The ‘strategic trade policy’ favours the entry of domestic firms into global markets. The policy is that government can assist domestic companies in capturing economic profits from foreign competitors. According to it, the government policy can alter the terms of competition to favour domestic firms over foreign firms and shift profits in imperfectly competitive markets from foreign to domestic companies. The standard example is the aircraft industry, which has a high cost of introducing new aircraft and a significant learning curve in production that leads to decreasing unit production costs. It means that the aircraft industry can support only a small number of producers. This industry is also typically associated with national prestige. It is based on the notion that in some the dynamic economies of scale and the size of global markets, allow for profitable production by few firms. The strategic trade policy, Tyson (1992: 3) notes: “… demonstrate that, under conditions of increasing returns, technological externalities, and imperfect competition, free trade is not necessarily and automatically the best policy.” This policy means that government support of domestic companies to support domestic industries could help to deter foreign companies from entering the market. It is said that a successful state intervention produces insignificant gains for consumers but monopoly profits for domestic firms, hence a net national welfare gain. For example, in the US, a strategic industrial policy in the aerospace industry promoted domestic industries.

The ‘strategic trade policy’ favours the entry of domestic firms into global markets. The policy is that government can assist domestic companies in capturing economic profits from foreign competitors.

Government interventions have a long history. During the late 18th and 19th centuries, politicians: such as Hamilton in the US and List in Germany favoured industrial policy through state intervention to promote domestic industrialisation in the face of British industrial dominance. (Siddiqui, 2020b) The German Historical School supported infant-industry argument, which suggested that new industries take time to get established because of start-up problems, and the need to insulate themselves from the competition. This argument also had support after the 1950s in Africa, East and South Asia and Latin America. Classical economists like Adam Smith and David Ricardo argued that ‘free trade’ benefits all countries, and opposed the idea that countries would benefit more if they engaged in certain forms of state support. (Siddiqui, 2018b; 2016b) However, recent trade theorists like Brander and Spencer, 1985, Krugman, 1986, and Richardson, 1993 have put forward strategic trade theories. For example, suppose the European Union (EU) subsidised their companies and protected domestic markets, they would have to ensure that their companies enter the overseas markets, while deterring US companies, thereby ensuring that the EU, not the US, received the monopoly profits.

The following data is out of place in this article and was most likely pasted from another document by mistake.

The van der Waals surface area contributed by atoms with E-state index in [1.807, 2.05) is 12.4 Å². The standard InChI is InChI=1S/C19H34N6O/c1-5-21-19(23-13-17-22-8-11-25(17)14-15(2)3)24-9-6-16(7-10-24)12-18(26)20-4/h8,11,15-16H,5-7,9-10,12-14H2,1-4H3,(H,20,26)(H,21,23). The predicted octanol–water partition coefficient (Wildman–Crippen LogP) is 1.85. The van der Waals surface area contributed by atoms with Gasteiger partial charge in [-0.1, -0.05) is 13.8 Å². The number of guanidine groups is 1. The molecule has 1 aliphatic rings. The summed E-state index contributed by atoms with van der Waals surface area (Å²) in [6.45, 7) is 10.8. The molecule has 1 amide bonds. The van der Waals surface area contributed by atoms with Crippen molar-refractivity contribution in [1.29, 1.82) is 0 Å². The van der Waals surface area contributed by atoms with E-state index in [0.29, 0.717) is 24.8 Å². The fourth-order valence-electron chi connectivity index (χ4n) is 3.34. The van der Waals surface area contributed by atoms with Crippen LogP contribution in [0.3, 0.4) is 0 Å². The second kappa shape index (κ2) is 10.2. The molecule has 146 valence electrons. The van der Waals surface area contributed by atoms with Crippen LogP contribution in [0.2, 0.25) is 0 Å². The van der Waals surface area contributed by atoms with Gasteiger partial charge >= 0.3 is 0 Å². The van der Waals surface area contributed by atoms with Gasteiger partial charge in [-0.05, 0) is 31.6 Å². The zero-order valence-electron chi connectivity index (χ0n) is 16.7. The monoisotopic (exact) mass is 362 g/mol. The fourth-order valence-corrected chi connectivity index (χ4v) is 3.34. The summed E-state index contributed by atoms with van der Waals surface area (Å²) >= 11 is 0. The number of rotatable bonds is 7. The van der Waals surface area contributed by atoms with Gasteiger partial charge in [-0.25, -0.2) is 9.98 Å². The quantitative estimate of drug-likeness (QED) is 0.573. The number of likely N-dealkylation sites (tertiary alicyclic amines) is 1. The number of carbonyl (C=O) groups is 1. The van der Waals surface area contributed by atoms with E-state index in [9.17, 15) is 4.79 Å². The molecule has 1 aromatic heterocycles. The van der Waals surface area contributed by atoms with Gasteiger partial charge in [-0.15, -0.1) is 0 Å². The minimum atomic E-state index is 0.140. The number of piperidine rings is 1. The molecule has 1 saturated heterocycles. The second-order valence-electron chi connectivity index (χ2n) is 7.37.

I find that some issues of recent policy such as the rise of the global value chain, neoliberalism, financialization, and increased US control over the global economic policy after the collapse of the Soviet Union and the end of the Cold War. During the 1980s there were wide discussions on East Asian and Chinese industrial policies. (Siddiqui, 2020c; 2016c) Prior to the 1990s debt crisis, many developing countries viewed the industrial policy as an important policy for economic diversification and to get rid of poverty and economic backwardness. Therefore, we should not ignore the differences in relative positions of countries in global geopolitics, particularly the distribution of economic power across countries. The rich and powerful countries with a larger GNP (Gross National Product) have a self-interest in supporting trade, capital liberalisation (Siddiqui, 2017b; 2017c)  and a stable monetary system, since most global companies are based in rich countries and are able to corner the bulk of the benefits. It seems that industrial policy is the one way that the late-developers, who happen to be poor as well, can challenge the global power structure. 

Despite, the relevance of industrial policy, mainstream economists have neglected this area of study due to not taking into consideration crucial issues like uncertainty, macroeconomic management, and role of state, arising from the process of change. They have neglected the increasing financialization of the world economy. The uncertainty arises as firms, in their efforts to control markets, may adopt predatory pricing strategies or mergers and acquisitions to remove rivals. Firms can also reduce uncertainty by increasing control over suppliers through signing long-term contracts or through investments. A number of measures could be taken to reduce uncertainty such as infant industry protection and also guaranteeing demand. By providing government procurement to domestic companies so that they have stable demands, such as the US policy towards Boeing, Finland’s policy towards the electronic industry and the Indian government’s policy towards the software industry. The US government also initially financed computers, the internet and semi-conductors through public funding.